In addition to recommitting to science at the Paris climate summit, Trudeau also reinforced his promise to restore relations with Canada’s indigenous peoples.

The Pacific Northwest LNG project, while violating the principles of the scientific community, is also being advanced against the wishes of local First Nations.

The federal government is currently facing two legal challenges from B.C. First Nations opposed to the LNG terminal.

Indigenous peoples in Canada were also troubled by the federal government’s approval of the controversial Site C megadam near the Peace River in B.C.

The hydro dam, which will flood 82 kilometres of river valley and prime agricultural land, has also flooded renewable energy out of the power market in the province all while violating the rights of Treaty 8 First Nations who are fighting the project in the courts.

Approvals of the Pacific Northwest LNG terminal and Site C have concerned First Nations opposed to the Kinder Morgan Trans Mountain pipeline running from Edmonton, Alberta to Burnaby, B.C.

Cabinet is expected to make a final decision on the pipeline in December and many anticipate Trudeau will approve the project despite a lack of local First Nations consent.

A recent ministerial panel report found the Trans Mountain pipeline will have significant and unavoidable impacts on climate and indigenous rights. This report could give the federal government the cover they need to refuse the project.

The same can’t be said for the TransCanada Energy East pipeline. The review of Energy East has been suspended after the National Observer revealed regulators had met in private with company representatives.

On the campaign trail, Trudeau promised to revamp the National Energy Board pipeline review process and indicated pipelines like Trans Mountain and Energy East would be put through a new process. That did not happen.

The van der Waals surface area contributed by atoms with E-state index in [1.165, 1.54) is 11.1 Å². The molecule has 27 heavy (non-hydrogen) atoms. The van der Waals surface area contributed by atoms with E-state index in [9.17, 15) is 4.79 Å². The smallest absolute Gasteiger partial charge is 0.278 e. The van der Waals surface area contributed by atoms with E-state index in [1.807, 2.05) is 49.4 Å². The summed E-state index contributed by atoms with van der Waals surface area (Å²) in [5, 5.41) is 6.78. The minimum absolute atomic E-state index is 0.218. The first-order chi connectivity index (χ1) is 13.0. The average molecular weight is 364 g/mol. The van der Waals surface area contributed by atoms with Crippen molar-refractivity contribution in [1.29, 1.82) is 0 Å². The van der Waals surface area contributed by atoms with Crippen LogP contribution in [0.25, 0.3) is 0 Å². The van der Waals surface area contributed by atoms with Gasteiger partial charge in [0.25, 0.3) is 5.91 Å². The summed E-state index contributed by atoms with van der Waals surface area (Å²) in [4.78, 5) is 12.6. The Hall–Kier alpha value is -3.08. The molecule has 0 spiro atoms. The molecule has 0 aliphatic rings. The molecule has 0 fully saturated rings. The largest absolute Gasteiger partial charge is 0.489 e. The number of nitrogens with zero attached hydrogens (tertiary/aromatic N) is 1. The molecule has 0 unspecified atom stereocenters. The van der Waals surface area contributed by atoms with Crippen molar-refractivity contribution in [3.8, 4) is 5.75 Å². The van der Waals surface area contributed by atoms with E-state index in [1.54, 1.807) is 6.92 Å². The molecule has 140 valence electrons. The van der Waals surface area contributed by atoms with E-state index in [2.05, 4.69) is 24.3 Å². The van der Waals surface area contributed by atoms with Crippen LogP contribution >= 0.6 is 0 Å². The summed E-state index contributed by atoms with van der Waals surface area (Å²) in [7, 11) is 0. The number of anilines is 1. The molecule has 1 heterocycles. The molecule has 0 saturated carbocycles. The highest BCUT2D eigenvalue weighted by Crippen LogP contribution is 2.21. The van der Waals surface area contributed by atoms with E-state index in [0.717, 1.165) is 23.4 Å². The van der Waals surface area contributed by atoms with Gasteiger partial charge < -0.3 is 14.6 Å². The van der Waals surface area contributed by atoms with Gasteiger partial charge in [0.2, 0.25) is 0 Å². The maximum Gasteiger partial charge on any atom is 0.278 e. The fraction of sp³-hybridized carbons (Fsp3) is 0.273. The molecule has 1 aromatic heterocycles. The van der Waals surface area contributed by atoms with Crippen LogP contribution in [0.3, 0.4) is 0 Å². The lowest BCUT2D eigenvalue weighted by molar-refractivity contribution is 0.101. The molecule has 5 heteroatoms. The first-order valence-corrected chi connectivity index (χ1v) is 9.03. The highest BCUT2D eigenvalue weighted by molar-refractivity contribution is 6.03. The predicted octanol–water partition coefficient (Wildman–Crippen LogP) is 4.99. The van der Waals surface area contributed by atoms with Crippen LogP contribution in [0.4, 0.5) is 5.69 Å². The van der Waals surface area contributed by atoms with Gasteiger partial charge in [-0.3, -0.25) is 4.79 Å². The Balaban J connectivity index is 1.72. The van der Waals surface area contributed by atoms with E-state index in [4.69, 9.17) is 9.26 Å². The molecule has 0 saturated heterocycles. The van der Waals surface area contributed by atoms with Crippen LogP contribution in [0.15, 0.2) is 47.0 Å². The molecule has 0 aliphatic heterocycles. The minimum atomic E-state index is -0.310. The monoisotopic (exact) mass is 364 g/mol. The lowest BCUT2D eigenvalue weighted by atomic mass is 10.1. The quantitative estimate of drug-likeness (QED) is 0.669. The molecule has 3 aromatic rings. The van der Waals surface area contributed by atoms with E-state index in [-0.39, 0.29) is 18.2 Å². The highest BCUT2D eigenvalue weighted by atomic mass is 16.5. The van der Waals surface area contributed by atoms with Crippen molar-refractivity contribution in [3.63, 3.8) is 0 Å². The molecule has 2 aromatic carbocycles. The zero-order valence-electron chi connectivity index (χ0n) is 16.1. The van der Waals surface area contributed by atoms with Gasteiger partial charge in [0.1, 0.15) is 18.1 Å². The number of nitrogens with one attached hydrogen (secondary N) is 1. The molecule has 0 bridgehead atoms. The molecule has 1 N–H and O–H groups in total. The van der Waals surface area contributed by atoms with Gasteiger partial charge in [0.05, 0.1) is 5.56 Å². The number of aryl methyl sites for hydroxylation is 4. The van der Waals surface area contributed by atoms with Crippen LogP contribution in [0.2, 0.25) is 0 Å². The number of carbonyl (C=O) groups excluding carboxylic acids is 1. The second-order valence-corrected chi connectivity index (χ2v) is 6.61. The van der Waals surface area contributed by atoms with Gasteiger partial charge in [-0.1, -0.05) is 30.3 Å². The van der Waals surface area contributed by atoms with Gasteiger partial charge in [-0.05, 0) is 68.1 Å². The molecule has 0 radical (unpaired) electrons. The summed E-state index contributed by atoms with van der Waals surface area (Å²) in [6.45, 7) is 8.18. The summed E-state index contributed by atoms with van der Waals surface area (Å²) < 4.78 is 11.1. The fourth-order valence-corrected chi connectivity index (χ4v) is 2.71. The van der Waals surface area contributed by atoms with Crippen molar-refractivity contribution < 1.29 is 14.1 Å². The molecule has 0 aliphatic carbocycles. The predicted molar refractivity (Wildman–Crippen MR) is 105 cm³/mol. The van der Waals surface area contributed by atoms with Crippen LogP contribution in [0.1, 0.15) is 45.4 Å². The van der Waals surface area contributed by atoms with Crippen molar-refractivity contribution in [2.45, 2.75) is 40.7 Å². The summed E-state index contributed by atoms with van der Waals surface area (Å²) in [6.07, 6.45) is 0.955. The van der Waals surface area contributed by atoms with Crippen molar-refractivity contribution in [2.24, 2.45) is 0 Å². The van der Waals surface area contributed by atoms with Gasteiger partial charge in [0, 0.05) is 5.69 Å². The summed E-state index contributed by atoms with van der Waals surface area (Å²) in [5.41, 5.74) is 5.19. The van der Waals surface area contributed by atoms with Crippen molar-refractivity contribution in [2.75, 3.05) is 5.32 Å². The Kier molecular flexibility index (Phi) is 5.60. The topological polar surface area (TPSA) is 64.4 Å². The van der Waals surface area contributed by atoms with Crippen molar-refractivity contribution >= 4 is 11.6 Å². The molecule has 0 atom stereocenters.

Weak Climate Targets and a Weaker Carbon Price

Many have also criticized the Trudeau government for adopting the weak and inadequate climate targets of the Harper government. Others (like DeSmog Canada’s James Wilt) have pointed out this is better than adopting more ambitious climate commitments Canada will certainly not meet.

Canada has committed to reduce emissions 30 per cent below 2005 levels by 2030. A recent analysis by the Climate Action Network anticipates Canada will overshoot that target by 91 megatonnes.

Trudeau did follow through on his promise to introduce a nationwide carbon tax but at a price of only $10/tonne in 2018 and scaling up to only $50/tonne in 2022, many say it’s too little too late.

Fossil Fuel Presence Still Massive in Canada

Under the Paris Agreement Canada committed to reducing carbon pollution as soon as possible and achieving net-zero emissions by 2050. Meeting those marks will entail a major wind down of fossil fuel extraction and consumption.

Canada, clearly, has not made significant steps in that direction.

Trudeau also promised to transition fossil fuel subsidies from the fossil fuel sector to renewables, but that hasn’t happened yet.

Through incentives and tax breaks, Canadians still subsidize the fossil fuel industry to the tune of $3.3 billion every year.

Image: Justin Trudeau via Prime Minister's Photo Gallery